By Melissa Clark, The New York Times
It’s hard for me to look a head of cauliflower in the florets and not immediately want to cut it up and throw it in the oven.
When doused in oil and exposed to high heat, all the little crevices and fractals covering the surface — sometimes called curd because of its resemblance to cheese — sizzle until brown and wonderfully crisp. I can easily eat a half sheet-pan of roasted cauliflower on its way from oven to table, snacking on the burnished nuggets, one after the other, like potato chips.
And this is the reason cauliflower soup is a rarity in my kitchen. Why simmer the vegetable in broth when roasting it is just so grand?
This creamy cauliflower soup, however, is an exception — precisely because I roast the florets before submerging them in the broth.
The initial cooking browns the pieces, intensifying their inherent sweetness. Then, I simmer them in broth until they collapse and turn thoroughly soft. When puréed, they give the soup a rich, velvety texture that’s creamy without any dairy products.
On its own, the soup is gentle and restrained. So I usually punch it up with a bold, tangy garnish. For this version, I glazed some plum tomatoes with harissa and roasted them along with the cauliflower.
Under high heat, the tomatoes condensed, turning jammy beneath their fiery coating. Those contrasting flavors — the sweet and spicy tomatoes next to the mild, cozy soup — are what makes this so fun to eat. Every bite is a little different, some mellower, some zippier.
One thing to keep in mind: Harissa pastes vary a lot in their heat level, so taste yours before brushing it on the tomatoes. If it seems at the moderate end of the continuum (meaning you don’t immediately reach for a piece of bread to soothe your tongue), use the full amount listed. But if you’re working with a more intensely fiery paste, use the lesser amount. You can always add more later. (If you’re using a harissa powder, you can mix it with some oil to create a paste.) And if you don’t have harissa on hand, any other chile paste will work well.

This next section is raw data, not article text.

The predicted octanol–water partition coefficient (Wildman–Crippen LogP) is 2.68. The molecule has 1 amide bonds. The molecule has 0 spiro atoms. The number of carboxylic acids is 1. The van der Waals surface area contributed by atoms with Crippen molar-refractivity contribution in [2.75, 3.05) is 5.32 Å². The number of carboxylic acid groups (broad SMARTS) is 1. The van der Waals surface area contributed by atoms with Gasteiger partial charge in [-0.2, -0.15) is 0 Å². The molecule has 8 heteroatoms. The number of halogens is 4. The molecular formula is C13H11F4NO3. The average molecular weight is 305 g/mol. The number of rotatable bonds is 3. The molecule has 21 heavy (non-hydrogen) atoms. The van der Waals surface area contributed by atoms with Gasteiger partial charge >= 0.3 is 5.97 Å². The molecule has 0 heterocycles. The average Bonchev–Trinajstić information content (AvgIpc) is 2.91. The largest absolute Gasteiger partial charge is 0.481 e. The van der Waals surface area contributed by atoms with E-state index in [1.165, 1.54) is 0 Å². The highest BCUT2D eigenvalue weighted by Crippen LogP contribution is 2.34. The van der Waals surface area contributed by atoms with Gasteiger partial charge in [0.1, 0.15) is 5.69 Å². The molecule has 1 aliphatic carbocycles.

It’s best to keep the tomatoes and soup separate until serving. That way, the tomatoes stay brightly scarlet in a sea of beige; it’s a soup that looks as vivid as it tastes.
Creamy Cauliflower Soup With Harissa Tomatoes
By Melissa Clark
Cauliflower is cooked twice for this plush vegan soup, which is both cozy and complex in flavor. First, it’s roasted so its flavor deepens, simmered in broth until thoroughly and completely soft. When puréed, it gives the soup a rich, velvety texture and a savory, caramelized character that’s zipped up with harissa-glazed roasted tomatoes. A note on harissa pastes: They vary a lot in their heat level. If yours is milder, use the full amount listed, but if you’re working with a more fiery harissa, use less. And if you don’t have harissa on hand, any other chile paste will work well.
Yield: 6 servings
Total time: 1 hour 15 minutes
- 1 large head cauliflower (about 3 pounds), trimmed and cut into 1-inch florets (about 12 cups)
- Kosher salt (such as Diamond Crystal) and freshly ground black pepper
- 1 1/4 teaspoons ground coriander
- 7 tablespoons extra-virgin olive oil, plus more for serving
- 1 small bunch thyme (about 10 sprigs)
- 1 pound plum tomatoes, halved, seeds scooped out